A new heart I will give you, and a new spirit I will put within you; and I will remove from your body the heart of stone and give you a heart of flesh. I will put my spirit within you.  (Ezek. 36:26–27)

You show that you are a letter of Christ, prepared by us, written not with ink but with the Spirit of the living God, not on tablets of stone but on tablets of human hearts. (Cor. 3:3)

My child, keep my words and store up my commandments with you; keep my commandments and live, keep my teachings as the apple of your eye; bind them on your fingers, write them on the tablet of your heart. Say to wisdom, “You are my sister.” (Prov. 7:1–4)

The woman in Revelation 12 is the Holy Spirit

Jesus loves the Spirit and this is why the Spirit sits upon the throne of his heart. She is his Helper; she is Wisdom—the Spiritual Law written (not on stone tablets like the Ten Commandments) but on the very heart of Christ.The woman in Revelation 12 is the actual image of God’s everlasting covenant. The Ten Commandments that were once placed inside the Israelite’s ark revealed to us that the true spiritual Covenant was still hidden and unattainable. After all, “it is not the spiritual that is first, but the physical, and then the spiritual” (NRS 1 Co 15:46). However, once Jesus died the official New (spiritual) Covenant became attainable because God’s temple was opened to us:

Jesus, when He had cried out again with a loud voice, yielded up His spirit. And behold, the veil of the [natural] temple was torn in two from top to bottom; and the earth quaked, and the rocks were split, and the graves were opened. (Mt. 27:50-53).

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Now when Jesus died and the veil of the natural temple was split open there was surprisingly nothing to see inside the Holy of Holies. This was because the Israelites’ ark along with the Ten Commandments was by this time missing and so the room that once housed the ark was sadly empty: “In speaking of ‘a new covenant,’ he has made the first one obsolete. And what is obsolete and growing old will soon disappear” (NRS Heb. 8:13). But in Revelation John is seeing  something quite different. He is witnessing the opening of the true temple… and what he sees inside is not an empty room with an obsolete stone covenant; instead, he is shown God’s Living and Spiritual Covenant–the Holy Spirit:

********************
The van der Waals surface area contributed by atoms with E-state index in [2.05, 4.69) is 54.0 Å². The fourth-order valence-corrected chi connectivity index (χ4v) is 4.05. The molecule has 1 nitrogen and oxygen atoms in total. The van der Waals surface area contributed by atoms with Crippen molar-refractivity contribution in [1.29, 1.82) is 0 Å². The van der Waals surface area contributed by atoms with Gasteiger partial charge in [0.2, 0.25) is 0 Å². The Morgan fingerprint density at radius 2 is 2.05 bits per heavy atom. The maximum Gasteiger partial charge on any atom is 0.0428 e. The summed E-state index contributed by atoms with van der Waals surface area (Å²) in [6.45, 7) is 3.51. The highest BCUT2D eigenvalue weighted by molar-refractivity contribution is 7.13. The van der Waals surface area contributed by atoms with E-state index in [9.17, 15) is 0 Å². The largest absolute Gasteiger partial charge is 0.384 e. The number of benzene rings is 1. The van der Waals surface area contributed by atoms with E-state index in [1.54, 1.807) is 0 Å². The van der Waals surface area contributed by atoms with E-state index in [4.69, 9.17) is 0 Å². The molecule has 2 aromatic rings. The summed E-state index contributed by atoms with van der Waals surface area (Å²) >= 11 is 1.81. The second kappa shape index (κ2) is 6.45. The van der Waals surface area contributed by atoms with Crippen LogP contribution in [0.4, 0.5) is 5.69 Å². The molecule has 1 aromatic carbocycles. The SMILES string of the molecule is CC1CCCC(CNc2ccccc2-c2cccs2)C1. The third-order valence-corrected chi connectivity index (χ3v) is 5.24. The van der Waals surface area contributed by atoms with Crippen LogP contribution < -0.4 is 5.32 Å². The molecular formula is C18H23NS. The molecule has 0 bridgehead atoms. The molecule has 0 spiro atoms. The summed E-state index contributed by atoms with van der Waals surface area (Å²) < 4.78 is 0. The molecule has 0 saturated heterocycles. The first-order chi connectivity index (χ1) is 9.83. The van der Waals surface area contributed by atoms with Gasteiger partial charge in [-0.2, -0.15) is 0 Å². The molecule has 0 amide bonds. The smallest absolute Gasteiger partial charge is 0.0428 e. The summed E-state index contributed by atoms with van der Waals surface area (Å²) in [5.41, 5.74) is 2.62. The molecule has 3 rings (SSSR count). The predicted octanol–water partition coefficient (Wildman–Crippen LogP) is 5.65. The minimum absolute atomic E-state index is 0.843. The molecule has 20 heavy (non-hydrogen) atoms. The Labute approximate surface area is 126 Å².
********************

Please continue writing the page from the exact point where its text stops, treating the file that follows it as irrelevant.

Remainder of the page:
Then God’s temple in heaven was opened, and the ark of his covenant was seen within his temple; and there were flashes of lightning, rumblings, peals of thunder, an earthquake, and heavy hail. A great portent appeared in heaven: a woman clothed with the sun. (Rev. 11:19- 12:1)

We speak of God’s secret wisdom, a wisdom that has been hidden and that God destined for our glory before time began.” (1 Cor.2: 4-7)

The secret of the Lord is with those who fear Him, And he will show them His covenant. (Ps. 25:14)

On the day of Jesus’ death, the day the prophets of old had been speaking about had finally come–the release of the Holy Spirit from her secret place of security. Symbolically this is the temple, behind the veil, where the Ark of God’s Covenant sits, but spiritually it is the body and heart of Christ:

But even to this day, when Moses is read, a veil lies on their heart. Nevertheless when one turns to the Lord, the veil is taken away. Now the Lord is the Spirit; and where the Spirit of the Lord is, there is liberty. (2 Cor 3:15-17)

The Woman in Rev. 12 is Not a Personified Metaphor

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I obviously do not believe the woman in Revelation 12 is mere personification as others have come to believe. After all, throughout this episode with the woman, John introduces other characters who—according to the Bible—are actual persons. The other persons include: the enormous red dragon, who is Satan; the third of the stars, who are other rebelling angels, and the woman’s male child, who is Jesus.  All this presupposes that the woman too must be an actual personality—a real person.

The woman in Revelation 12 is a person with these attributes:

  1. she is clothed with the sun;
  2. she wears a crown with exactly twelve stars;
  3. she has the moon under her feet;
  4. she cries out in labor;
  5. she birthed Christ;
  6. she is the mother of others who follow Jesus.

These attributes attached to the woman are important. They’re not mentioned for mere ornamentation. To grasp the true identity and purpose of this woman each attribute should be studied and understood. The means through which we gain understanding is, of course, by studying other passages in the Bible.

She is clothed with sun, the moon is under her feet, adorning her head is a crown of twelve stars.


I have used the New Kings James Version unless otherwise noted.
COPYRIGHT © 2017 Deidre Havrelock